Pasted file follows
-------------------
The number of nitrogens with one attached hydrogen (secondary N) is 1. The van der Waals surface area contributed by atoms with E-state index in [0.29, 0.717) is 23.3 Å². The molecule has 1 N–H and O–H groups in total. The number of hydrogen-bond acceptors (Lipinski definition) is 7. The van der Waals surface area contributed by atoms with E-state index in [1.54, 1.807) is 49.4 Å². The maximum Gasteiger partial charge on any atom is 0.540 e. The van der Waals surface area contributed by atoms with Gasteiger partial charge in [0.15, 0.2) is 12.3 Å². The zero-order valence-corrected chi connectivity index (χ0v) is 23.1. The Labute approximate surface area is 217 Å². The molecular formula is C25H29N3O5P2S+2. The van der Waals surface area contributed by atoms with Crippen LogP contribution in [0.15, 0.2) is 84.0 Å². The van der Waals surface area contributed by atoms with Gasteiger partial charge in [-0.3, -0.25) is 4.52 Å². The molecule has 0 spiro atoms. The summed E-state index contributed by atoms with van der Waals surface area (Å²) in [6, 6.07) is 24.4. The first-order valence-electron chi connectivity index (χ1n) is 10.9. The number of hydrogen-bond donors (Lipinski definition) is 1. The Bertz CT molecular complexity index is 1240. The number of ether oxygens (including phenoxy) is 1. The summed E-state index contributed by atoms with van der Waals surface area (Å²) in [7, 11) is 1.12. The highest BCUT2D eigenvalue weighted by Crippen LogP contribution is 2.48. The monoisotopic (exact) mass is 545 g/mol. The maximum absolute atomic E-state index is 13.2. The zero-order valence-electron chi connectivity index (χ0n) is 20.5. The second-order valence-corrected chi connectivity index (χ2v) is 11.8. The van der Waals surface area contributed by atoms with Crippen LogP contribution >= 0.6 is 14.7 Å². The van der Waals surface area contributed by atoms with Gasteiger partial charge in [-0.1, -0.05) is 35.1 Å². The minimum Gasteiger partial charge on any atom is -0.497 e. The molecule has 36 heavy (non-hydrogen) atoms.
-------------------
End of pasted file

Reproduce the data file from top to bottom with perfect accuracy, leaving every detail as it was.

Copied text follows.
The number of nitrogens with one attached hydrogen (secondary N) is 1. The van der Waals surface area contributed by atoms with E-state index in [0.29, 0.717) is 23.3 Å². The molecule has 1 N–H and O–H groups in total. The number of hydrogen-bond acceptors (Lipinski definition) is 7. The van der Waals surface area contributed by atoms with E-state index in [1.54, 1.807) is 49.4 Å². The maximum Gasteiger partial charge on any atom is 0.540 e. The van der Waals surface area contributed by atoms with Gasteiger partial charge in [0.15, 0.2) is 12.3 Å². The zero-order valence-corrected chi connectivity index (χ0v) is 23.1. The Labute approximate surface area is 217 Å². The molecular formula is C25H29N3O5P2S+2. The van der Waals surface area contributed by atoms with Crippen LogP contribution in [0.15, 0.2) is 84.0 Å². The van der Waals surface area contributed by atoms with Gasteiger partial charge in [-0.3, -0.25) is 4.52 Å². The molecule has 0 spiro atoms. The summed E-state index contributed by atoms with van der Waals surface area (Å²) in [6, 6.07) is 24.4. The first-order valence-electron chi connectivity index (χ1n) is 10.9. The number of hydrogen-bond donors (Lipinski definition) is 1. The Bertz CT molecular complexity index is 1240. The number of ether oxygens (including phenoxy) is 1. The summed E-state index contributed by atoms with van der Waals surface area (Å²) in [7, 11) is 1.12. The highest BCUT2D eigenvalue weighted by Crippen LogP contribution is 2.48. The monoisotopic (exact) mass is 545 g/mol. The maximum absolute atomic E-state index is 13.2. The zero-order valence-electron chi connectivity index (χ0n) is 20.5. The second-order valence-corrected chi connectivity index (χ2v) is 11.8. The van der Waals surface area contributed by atoms with Crippen LogP contribution >= 0.6 is 14.7 Å². The van der Waals surface area contributed by atoms with Gasteiger partial charge in [-0.1, -0.05) is 35.1 Å². The minimum Gasteiger partial charge on any atom is -0.497 e. The molecule has 36 heavy (non-hydrogen) atoms.